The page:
Though they usually do their work with automated, high- tech machines and advanced software, the technicians at 3-Dimensional Services in Rochester Hills, MI, like to think
of themselves as craftsmen. This was evident recently when they were
asked to pitch in and help on a project designed to honor outstanding
law enforcement officers.
The project was the brainchild of the folks at the Desert Snow
Training Program. This program has provided the law enforcement
community with top quality interdiction training since 1989. Together
with its partners at the Black Asphalt networking site they have helped
officers apprehend and remove thousands of criminals from our streets
Desert Snow’s history and mission is represented by its symbol, a
knight riding a horse into battle. This is a bronze sculpture that is felt to
epitomize the program’s essence. During its annual conventions, Desert
Snow honors many individual law enforcement officers for their work.
Since the knight sculpture symbolizes the qualities which the organization honors, it was decided to present it to the most outstanding honor-ees during these annual ceremonies.
The problem, though, is that the sculpture is one of a kind and rath-er large, so Desert Snow would need multiple smaller replicas. It was
decided to reverse engineer the sculpture to make a new cast for creating
multiple smaller bronze copies of the original, and so they called on
Applications 3D is a Rochester Hills, MI, firm that provides expert
services in 3D scanning, reverse engineering, inspection and quality
control, CAD and product design and development. “We were asked to
provide the 3D scanning, reverse engineering and 3D Development for
this project,” says Raminder Bhatia, President of Applications 3D.
The 3D scanning was done using Applications 3D’s advanced
Steinbichler Comet 5 white light scanning system. This high resolution
digitizing machine facilitated the collection of tens of millions of highly
accurate x,y,z points on the surface of the sculpture. These points were
then meshed together into a triangular polygon model.
Since there was a lot of intricate detail in the sculpture, and some of
the required areas were hidden from the scanner’s access, the resulting
polygon model needed to be digitally modeled.
This digital shape modeling was done in the state-of-the-art Geomagic
Studio software. Geomagic is a leading provider of 3D software for creating digital models of physical objects for reverse engineering, product
design, inspection and analysis.
“In Studio, the scanned
polygon model was first
optimized, decimating the
points on the flatter areas,
while keeping a larger num-
ber of points on the sharper,
more featured areas,” notes
Bhatia. “During this process,
other abnormalities in the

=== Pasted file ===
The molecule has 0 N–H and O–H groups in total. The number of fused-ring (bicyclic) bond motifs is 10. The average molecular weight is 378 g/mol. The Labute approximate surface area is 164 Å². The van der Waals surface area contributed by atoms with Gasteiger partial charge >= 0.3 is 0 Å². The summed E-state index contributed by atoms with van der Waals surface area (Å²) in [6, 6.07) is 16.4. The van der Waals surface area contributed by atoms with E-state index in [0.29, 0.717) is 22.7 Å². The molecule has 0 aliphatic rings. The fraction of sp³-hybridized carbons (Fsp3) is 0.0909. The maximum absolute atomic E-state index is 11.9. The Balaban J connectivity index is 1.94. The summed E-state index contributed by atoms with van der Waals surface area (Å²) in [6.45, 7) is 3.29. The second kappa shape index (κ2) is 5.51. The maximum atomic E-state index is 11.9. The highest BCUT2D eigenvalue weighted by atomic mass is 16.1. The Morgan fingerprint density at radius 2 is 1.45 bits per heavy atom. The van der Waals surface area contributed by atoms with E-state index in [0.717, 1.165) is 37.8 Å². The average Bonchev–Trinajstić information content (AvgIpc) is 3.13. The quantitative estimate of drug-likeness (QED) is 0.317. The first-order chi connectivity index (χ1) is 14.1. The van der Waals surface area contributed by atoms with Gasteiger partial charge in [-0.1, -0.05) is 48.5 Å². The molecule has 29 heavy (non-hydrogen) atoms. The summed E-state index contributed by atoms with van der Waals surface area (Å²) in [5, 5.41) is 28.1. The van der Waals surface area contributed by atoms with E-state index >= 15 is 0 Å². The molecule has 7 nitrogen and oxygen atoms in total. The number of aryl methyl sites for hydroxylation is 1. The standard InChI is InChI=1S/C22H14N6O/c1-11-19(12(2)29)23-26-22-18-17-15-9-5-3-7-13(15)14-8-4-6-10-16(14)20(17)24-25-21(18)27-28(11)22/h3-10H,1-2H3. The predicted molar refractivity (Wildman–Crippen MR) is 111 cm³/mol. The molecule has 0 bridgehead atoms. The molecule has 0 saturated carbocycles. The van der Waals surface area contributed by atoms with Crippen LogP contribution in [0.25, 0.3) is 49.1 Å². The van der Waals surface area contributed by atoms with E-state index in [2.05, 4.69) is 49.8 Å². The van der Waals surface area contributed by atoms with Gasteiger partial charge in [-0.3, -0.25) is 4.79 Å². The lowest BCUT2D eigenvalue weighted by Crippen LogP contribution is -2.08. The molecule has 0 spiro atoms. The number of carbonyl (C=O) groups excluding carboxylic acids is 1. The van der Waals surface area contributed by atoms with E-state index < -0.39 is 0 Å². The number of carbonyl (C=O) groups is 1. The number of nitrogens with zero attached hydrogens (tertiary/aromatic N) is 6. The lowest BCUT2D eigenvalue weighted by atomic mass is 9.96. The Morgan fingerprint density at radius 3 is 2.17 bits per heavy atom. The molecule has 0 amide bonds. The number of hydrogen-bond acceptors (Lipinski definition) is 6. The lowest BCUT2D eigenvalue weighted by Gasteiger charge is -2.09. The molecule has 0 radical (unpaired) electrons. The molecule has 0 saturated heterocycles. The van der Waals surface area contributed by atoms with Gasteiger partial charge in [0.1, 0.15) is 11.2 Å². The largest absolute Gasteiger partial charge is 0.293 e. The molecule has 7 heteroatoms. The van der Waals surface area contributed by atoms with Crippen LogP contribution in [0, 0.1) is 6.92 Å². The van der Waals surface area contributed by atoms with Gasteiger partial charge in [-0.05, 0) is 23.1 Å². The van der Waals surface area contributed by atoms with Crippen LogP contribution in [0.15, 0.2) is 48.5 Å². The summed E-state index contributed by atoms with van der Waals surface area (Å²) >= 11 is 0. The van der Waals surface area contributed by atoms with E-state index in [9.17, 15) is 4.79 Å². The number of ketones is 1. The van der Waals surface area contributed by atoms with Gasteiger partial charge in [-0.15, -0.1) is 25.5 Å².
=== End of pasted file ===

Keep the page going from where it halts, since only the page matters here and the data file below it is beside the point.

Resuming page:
data were also repaired, and
the model was scaled down
in size to the smaller required size.” Any missing data was filled in using
curvature continuity methods, so that the missing areas were represented
as close to the original as possible. The result was an extremely accurate
STL model. This is a triangular mesh model that is stored in an “ *.stl”
format from which it can be converted into a 3D CAD model.
The next step was the creation of the actual physical model to be
used as a pattern for making the bronze production cast of the sculpture.
The challenge at this stage was to accurately build all the finer details in
the model. At this point, Applications 3D partnered with 3-Dimensional
Services, an industry leader in rapid prototyping and 3D printing.
3-Dimensional Services, a member of the 3-Dimensional Services
Group, Rochester Hills, MI, specializes in design, engineering and analysis, in-house tool construction, and complete build of first-off prototype
parts and low to medium volume production runs. Their use of advanced
process methods and manufacturing technologies, plus the expertise of
their staff, mean that prototype parts – not just models – are typically
provided up to 70 percent faster than conventionally equipped prototype
shops are able to offer.
Technology plus craftsmanship
“The actual pattern was made by using the finished STL model to 3D
print a physical SLA (stereolithography apparatus) model,” says Scott
Duffie, Senior Sales Engineer for 3-Dimensional Services. The company
used one of its two SLA 500 machines on this job. An SLA’s laser beam
cures light sensitive polymers into the shape of the part.
“Since this was a highly complicated and intricate task,” continues
Duffie, “the advanced techniques and years of skill and experience of
our people came in handy during this process.” He points to the fact that
the physical model was built by 3-Dimensional Services in a day and a
half – the sort of quick and accurate work the firm has built its reputation on.
Next, however, came another and often unnoticed, aspect of the firm’s
talents. “Clean up, which was largely hand sanding, took about four
days. This required an eye for details and a steady hand. That’s because
there is a lot of fine detail on the piece, as well as shaded or partially
hidden areas, so you can’t just stand there and sand away as if it were
an everyday home improvement project. I refer to it as artisan work.
Fortunately our people take as much pride in their craftsmanship as they
do in their technical expertise, so we were able to provide the fine and
uniform finish the piece required,” says Duffie.
It was this SLA model that was then used by the bronze cast maker as
a pattern to make the tool for pro-
ducing the smaller sized sculptures
for the award ceremony. “Thanks
to the work of Applications 3D and
3-Dimensional Services, we were
able to provide these illustrious law
enforcement officers with a worthy
symbol of appreciation for their
outstanding service,” says Dave
Frye, Director of Training for Desert
Rapid Prototyping Helps Honor
Outstanding Law Enforcement